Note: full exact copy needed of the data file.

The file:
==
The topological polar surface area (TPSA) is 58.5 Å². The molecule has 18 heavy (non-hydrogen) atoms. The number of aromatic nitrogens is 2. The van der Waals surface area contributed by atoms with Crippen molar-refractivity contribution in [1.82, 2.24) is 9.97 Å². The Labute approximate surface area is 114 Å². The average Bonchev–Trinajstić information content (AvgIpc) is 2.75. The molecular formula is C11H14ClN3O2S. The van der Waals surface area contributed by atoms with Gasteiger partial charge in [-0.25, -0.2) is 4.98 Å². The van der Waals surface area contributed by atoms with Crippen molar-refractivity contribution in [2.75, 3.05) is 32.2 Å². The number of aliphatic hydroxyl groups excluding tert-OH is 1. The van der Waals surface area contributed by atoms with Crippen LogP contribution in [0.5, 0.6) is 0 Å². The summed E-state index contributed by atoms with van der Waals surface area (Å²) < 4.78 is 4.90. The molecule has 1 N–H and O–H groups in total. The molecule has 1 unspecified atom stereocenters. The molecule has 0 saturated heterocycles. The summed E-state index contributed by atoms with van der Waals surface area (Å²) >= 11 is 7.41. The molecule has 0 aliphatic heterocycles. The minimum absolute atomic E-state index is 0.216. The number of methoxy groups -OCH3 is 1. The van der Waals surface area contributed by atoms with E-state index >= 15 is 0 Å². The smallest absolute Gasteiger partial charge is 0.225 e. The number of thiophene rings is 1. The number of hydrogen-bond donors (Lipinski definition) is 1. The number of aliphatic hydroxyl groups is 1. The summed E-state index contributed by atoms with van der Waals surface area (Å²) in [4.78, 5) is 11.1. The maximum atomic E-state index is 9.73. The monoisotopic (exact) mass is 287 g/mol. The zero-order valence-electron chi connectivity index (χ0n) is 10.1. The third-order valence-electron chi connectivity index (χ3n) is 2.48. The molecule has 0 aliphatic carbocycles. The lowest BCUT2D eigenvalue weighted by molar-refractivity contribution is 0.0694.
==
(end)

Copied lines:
The topological polar surface area (TPSA) is 58.5 Å². The molecule has 18 heavy (non-hydrogen) atoms. The number of aromatic nitrogens is 2. The van der Waals surface area contributed by atoms with Crippen molar-refractivity contribution in [1.82, 2.24) is 9.97 Å². The Labute approximate surface area is 114 Å². The average Bonchev–Trinajstić information content (AvgIpc) is 2.75. The molecular formula is C11H14ClN3O2S. The van der Waals surface area contributed by atoms with Gasteiger partial charge in [-0.25, -0.2) is 4.98 Å². The van der Waals surface area contributed by atoms with Crippen molar-refractivity contribution in [2.75, 3.05) is 32.2 Å². The number of aliphatic hydroxyl groups excluding tert-OH is 1. The van der Waals surface area contributed by atoms with Crippen LogP contribution in [0.5, 0.6) is 0 Å². The summed E-state index contributed by atoms with van der Waals surface area (Å²) < 4.78 is 4.90. The molecule has 1 N–H and O–H groups in total. The molecule has 1 unspecified atom stereocenters. The molecule has 0 saturated heterocycles. The summed E-state index contributed by atoms with van der Waals surface area (Å²) >= 11 is 7.41. The molecule has 0 aliphatic heterocycles. The minimum absolute atomic E-state index is 0.216. The number of methoxy groups -OCH3 is 1. The van der Waals surface area contributed by atoms with E-state index >= 15 is 0 Å². The smallest absolute Gasteiger partial charge is 0.225 e. The number of thiophene rings is 1. The number of hydrogen-bond donors (Lipinski definition) is 1. The number of aliphatic hydroxyl groups is 1. The summed E-state index contributed by atoms with van der Waals surface area (Å²) in [4.78, 5) is 11.1. The maximum atomic E-state index is 9.73. The monoisotopic (exact) mass is 287 g/mol. The zero-order valence-electron chi connectivity index (χ0n) is 10.1. The third-order valence-electron chi connectivity index (χ3n) is 2.48. The molecule has 0 aliphatic carbocycles. The lowest BCUT2D eigenvalue weighted by molar-refractivity contribution is 0.0694.